Cocoon focuses on the creation of concrete structures using three-dimensional (3D) printed clay formwork. Typically, formwork involved in creating complex geometry requires extensive machining time and post-finishing of the formwork, a material, and labor-intensive process (Kudless et al. 2020). Recent research advancements in concrete fabrication have incorporated 3D printing technology to create parametrically designed concrete columns with little formwork. This research seeks to advance manufacturing processes of 3D printed formwork by incorporating clay as a viable material for fabrication. The process allows for the creation of complex geometries that are challenging if not impossible with other methods. Demolding these complex geometries requires little labor and can be easily recycled, strengthening its viability as a sustainable construction process.
Collaborators: Mackenzie Bruce, Gabrielle Clune
Instructors: Arash Adel
Taubman College - ARCH 734 Capstone
This paper has been selected and published at Acadia 2021 Conference, and ETH Zürich Research Collection
This project has been selected and awarded in the 2021+2022 Taubman College Student Show with Honorable Mention
The development of 3D printing technology allowed the creation of forms in a nearly zero-waste process. Large-scale Fused Deposition Modelling (FDM) printing technology is continuously advancing, creating a process that can be applied to the architecture scale through the integration of industrial robotic arms (Hack and Lauer 2014). The progression of printing technology gives freedom of form to designers not previously executable or feasible at this scale of printing. Not only is it thought of as a process for printing building-scale components, but as the formwork for casting these components with traditional building materials such as concrete (Burger et al. 2020).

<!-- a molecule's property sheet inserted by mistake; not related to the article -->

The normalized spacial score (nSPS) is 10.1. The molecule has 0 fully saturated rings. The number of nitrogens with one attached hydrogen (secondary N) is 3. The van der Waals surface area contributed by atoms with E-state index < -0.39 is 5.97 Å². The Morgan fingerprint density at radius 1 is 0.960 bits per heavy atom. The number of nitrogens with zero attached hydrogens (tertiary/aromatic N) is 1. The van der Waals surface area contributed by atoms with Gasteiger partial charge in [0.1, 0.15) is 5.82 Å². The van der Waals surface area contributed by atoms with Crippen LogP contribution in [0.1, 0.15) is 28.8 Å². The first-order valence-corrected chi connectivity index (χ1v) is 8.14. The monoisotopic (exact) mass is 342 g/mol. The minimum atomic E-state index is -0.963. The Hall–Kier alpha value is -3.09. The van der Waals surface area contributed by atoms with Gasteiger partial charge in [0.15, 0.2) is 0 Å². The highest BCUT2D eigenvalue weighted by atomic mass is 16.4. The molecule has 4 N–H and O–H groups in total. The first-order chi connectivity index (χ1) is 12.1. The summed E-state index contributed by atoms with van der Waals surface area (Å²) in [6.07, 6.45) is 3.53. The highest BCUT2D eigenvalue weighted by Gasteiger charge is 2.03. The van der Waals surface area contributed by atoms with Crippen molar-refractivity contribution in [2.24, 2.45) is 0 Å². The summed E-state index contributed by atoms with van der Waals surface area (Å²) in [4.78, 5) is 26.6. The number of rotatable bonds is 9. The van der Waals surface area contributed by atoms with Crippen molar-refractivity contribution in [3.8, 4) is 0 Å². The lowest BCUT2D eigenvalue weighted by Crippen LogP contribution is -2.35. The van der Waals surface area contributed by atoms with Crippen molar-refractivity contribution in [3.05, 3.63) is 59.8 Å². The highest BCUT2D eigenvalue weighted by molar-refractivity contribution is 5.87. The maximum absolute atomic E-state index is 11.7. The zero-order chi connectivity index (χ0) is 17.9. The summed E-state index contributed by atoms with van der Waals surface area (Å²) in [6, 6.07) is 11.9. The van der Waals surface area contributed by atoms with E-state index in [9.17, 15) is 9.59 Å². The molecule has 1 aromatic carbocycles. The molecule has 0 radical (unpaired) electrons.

This research seeks to explore the hypothesized benefits of using clay as formwork. We see clay to have many potential benefits, most notably the sustainability aspect of the material. Clay is a low-tech and natural material, with its use dating back to prehistoric times, making it one of the oldest building materials on earth (Gillott 1962). It is commonly understood that clay gains its plasticity when wet and becomes hard and brittle when dry. Due to the shrinkage of the clay as it dries, can the clay begin to self-demold, creating a fast and easy demolding process? Can the clay then be recycled by adding water to rehydrate the clay to create a zero-waste process? The plasticity of the clay allows it to be extruded for 3D printing of the material in a continuous bead, similar to the traditional process of clay coil pots (Kepczynska-Walczak 2018). If the clay is easily removable once dried, branching structures could be created using the 3D printing process while maintaining a continuous print bead. This would also allow the process to accommodate additional supports to structure the print from deformation from the cast concrete due to issues that will come with hydrostatic pressure. Can this process address the building scale as well as accommodate for geometries not previously feasible to be printed with clay due to limitations of geometry such as overhangs and scale?
Cocoon’s novel fabrication process aims to reduce the environmental impact of complex concrete formwork. The introduction of incremental casting and development of a fast-setting concrete mix allows clay formwork to reach scales previously unachievable.
To prove the viability of 3D printed clay formwork, complex form generation is necessary. By implementing computational design into the fabrication process, a continuous toolpath generator is created using Grasshopper3D. The custom toolpath generator provides not only the boundary for concrete but also creates a minimal surface supporting branching structures called Void Support. In addition, to improve the rigidity of the formwork, an additional support system called Rib Support is added to the clay printing toolpath.
The prototype verification process contains mainly three parts: Simulation, physical measuring, and scanning. The simulation includes 3 simplified typologies. Scanning and physical measuring are based on the initial cylinder test. The simulation process seeks to use visual simulation as a tool to understand and predict the potential geometric performance. Three column typologies with the same diameter but different heights are analyzed, focusing on the maximum displacement area with its variables. The results indicate the maximum displacement area is at the same level for all three cases. This supports the hypothesis that hydrostatic pressure is dependent on the height of each cast and the density of the concrete.